11. X says:

    There is no real solution to student debt. Colleges will always be extremely expensive, and in this society, getting an education correlates with success. There are many proposed solutions out there, but fairness is difficult to grant. Every student, after graduating, could be required to come up with a disciplined plan on how to repay their debt. However, this would be difficult to track, if five years later, one student has paid off the majority while the other has barely any. There is no way to tell whether the heavy-debted student worked hard and failed or just was lazy. Interest rates could be lower or simply the tuition of college. But people like to make money; that’s how this capitalistic economy works.

  12. Samantha says:

    These days student debts are through the roofs, and there should be a way to ease that. In actuality, however, I don’t think that there is any “fair” way to do this. Lowering tuition may help for a while, but the colleges that generally cost more are the more well rounded schools that may need the money to support the university. Capping a loan size so debt doesn’t ultimately take over would most likely slash out most people who are looking for a loan, and offering a lower price to certain people wouldn’t be fair to the people who will have to pay more because they didn’t earn scholarships or financial aid. In a perfect world, there would be a solution to this growing issue, but as for now I have absolutely no ideas on how to fairly correct the student debt epidemic.

  13. TL says:

    College tuition rises every year. Instead of easing student debts, colleges should lower the cost of attendance. For example, Harvard’s tuition costs almost $50,000. For the students who are unable to receive enough aid and scholarships to pay for college would be in tremendous debt. There is no reason why college tuitions to cost an arm and a leg. Therefore, I propose lowering tuition.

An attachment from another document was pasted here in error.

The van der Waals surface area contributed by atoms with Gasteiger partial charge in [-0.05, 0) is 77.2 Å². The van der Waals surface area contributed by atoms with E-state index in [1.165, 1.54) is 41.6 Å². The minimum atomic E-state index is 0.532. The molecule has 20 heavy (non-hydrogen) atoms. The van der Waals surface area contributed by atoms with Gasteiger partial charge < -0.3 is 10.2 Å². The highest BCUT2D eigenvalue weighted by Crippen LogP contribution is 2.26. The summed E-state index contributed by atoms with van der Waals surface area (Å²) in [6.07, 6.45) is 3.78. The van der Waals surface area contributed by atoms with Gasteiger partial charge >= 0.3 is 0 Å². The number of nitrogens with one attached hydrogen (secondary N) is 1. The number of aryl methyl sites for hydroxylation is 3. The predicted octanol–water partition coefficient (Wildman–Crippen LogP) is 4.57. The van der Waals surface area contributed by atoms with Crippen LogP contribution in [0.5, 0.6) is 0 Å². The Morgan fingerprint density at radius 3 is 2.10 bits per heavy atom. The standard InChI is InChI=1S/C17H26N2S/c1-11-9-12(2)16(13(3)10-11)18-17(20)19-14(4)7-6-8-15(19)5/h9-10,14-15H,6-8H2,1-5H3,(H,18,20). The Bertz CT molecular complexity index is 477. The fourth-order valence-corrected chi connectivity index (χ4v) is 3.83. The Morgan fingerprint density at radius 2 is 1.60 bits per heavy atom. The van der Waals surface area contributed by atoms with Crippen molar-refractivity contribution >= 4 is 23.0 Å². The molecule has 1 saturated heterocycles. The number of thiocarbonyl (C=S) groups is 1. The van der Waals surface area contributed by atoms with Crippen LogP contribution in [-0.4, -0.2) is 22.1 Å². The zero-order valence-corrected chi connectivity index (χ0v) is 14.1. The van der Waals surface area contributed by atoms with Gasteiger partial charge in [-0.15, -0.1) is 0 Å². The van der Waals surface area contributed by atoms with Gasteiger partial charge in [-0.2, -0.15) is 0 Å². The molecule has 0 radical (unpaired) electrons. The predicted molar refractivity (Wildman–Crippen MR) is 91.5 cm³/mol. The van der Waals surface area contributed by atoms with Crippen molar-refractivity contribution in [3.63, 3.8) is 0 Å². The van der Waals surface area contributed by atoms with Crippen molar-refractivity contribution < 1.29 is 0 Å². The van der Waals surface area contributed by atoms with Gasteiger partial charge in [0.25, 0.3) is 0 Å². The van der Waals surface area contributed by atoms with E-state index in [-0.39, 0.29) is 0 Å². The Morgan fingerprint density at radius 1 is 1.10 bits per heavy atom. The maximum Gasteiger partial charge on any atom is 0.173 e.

14. D says:

    The issue of student debt has slowly crept its ugly head into my life in recent years. Unfortunately, I do not know effective ways to remedy the debt in order to please both conservatives and liberals. On one hand, I think that ultimately colleges should, work individually with those owing them a debt, adjusting monthly payments as much as they can while getting repaid. Maybe capping the amount of interest that can be accrued from student loans would also be effective. Some majors will not guarantee that the person pursuing them will be able to pay off the debt as effectively as someone in a different major. I also understand the argument that you take on the debt you take on, and you are responsible for it, not the rest of us. Maybe it’s cold, but it is the responsibility of the individual to be able to pay off their own debt. It’s a prickly issue, one which I am mostly biased toward. In an ideal world I could go to college debt-free anywhere but that isn’t the case here. It should somewhat be dependent on the person’s circumstances and reasonable ability to pay the debt.

  15. M says:

    I think the student debt problem is too much of a problem to truly solve for past borrowers. Possibly cutting the interest rate for people who have already accrued debt, so that they can simply pay off their principal get out of the rat race which is student debt. I also propose that rather than making college free for all, we make it affordable for all. If Jessie’s family (who in this situation are covering the cost of her education) makes $400,000 a year compared to Sam’s family who only makes $40,000 a year, why should Jessie and Sam pay the same amount just to start in the same position. Poor people deserve the ability to pull themselves out of their situation just as much as the rich deserve to continue climbing. If college COA was capped at a certain percentage of a family’s income, it would make this playing field even for all, while still putting a price on the cost of education. If Jessie and Sam’s family’s both had to pay 10% of their annual income for their children to attend university ($40,000 and $4,000 respectively) it would have the same effect (affect?) to both families ( I would also argue that it would still hurt Sam’s family more) This would lower the costs of education for some and raise it for others, but in the end, University’s would still be making bank off of 18 year olds.

  16. Alyssa says:

    Realistically there is no way to do this. There will always be someone that will have to pay for, or pay more if you attempt to ease the debts of students. I think we should find a way to lower the cost of college in general, rather than focusing on what happens after the students are in debt.